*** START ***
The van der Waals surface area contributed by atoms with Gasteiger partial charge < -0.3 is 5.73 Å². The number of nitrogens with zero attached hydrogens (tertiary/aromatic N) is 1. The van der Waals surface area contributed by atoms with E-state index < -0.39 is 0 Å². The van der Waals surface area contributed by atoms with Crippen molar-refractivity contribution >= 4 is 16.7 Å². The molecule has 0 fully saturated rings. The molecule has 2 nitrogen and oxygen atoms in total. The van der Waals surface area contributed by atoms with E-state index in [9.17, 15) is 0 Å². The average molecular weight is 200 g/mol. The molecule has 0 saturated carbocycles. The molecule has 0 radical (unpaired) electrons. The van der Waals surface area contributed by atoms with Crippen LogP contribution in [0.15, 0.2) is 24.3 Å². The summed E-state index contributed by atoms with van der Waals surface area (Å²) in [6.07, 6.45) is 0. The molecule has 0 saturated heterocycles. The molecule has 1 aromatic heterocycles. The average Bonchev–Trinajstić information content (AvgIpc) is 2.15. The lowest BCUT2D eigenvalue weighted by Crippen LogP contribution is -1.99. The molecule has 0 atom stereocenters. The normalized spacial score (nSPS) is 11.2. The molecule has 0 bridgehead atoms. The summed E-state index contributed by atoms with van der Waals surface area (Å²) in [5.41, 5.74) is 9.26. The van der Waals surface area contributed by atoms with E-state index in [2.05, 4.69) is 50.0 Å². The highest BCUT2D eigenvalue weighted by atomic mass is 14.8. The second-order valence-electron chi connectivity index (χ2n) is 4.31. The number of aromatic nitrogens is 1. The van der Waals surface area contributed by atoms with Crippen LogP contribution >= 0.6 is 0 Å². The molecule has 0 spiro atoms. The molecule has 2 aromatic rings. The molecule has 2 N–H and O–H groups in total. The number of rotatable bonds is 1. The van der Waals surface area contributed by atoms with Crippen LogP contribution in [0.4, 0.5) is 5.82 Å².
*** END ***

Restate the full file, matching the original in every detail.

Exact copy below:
The van der Waals surface area contributed by atoms with Gasteiger partial charge < -0.3 is 5.73 Å². The number of nitrogens with zero attached hydrogens (tertiary/aromatic N) is 1. The van der Waals surface area contributed by atoms with E-state index < -0.39 is 0 Å². The van der Waals surface area contributed by atoms with Crippen molar-refractivity contribution >= 4 is 16.7 Å². The molecule has 0 fully saturated rings. The molecule has 2 nitrogen and oxygen atoms in total. The van der Waals surface area contributed by atoms with E-state index in [9.17, 15) is 0 Å². The average molecular weight is 200 g/mol. The molecule has 0 saturated carbocycles. The molecule has 0 radical (unpaired) electrons. The van der Waals surface area contributed by atoms with Crippen LogP contribution in [0.15, 0.2) is 24.3 Å². The summed E-state index contributed by atoms with van der Waals surface area (Å²) in [6.07, 6.45) is 0. The molecule has 0 saturated heterocycles. The molecule has 1 aromatic heterocycles. The average Bonchev–Trinajstić information content (AvgIpc) is 2.15. The lowest BCUT2D eigenvalue weighted by Crippen LogP contribution is -1.99. The molecule has 0 atom stereocenters. The normalized spacial score (nSPS) is 11.2. The molecule has 0 bridgehead atoms. The summed E-state index contributed by atoms with van der Waals surface area (Å²) in [5.41, 5.74) is 9.26. The van der Waals surface area contributed by atoms with E-state index in [2.05, 4.69) is 50.0 Å². The highest BCUT2D eigenvalue weighted by atomic mass is 14.8. The second-order valence-electron chi connectivity index (χ2n) is 4.31. The number of aromatic nitrogens is 1. The van der Waals surface area contributed by atoms with Crippen LogP contribution >= 0.6 is 0 Å². The molecule has 0 spiro atoms. The molecule has 2 aromatic rings. The molecule has 2 N–H and O–H groups in total. The number of rotatable bonds is 1. The van der Waals surface area contributed by atoms with Crippen LogP contribution in [0.4, 0.5) is 5.82 Å².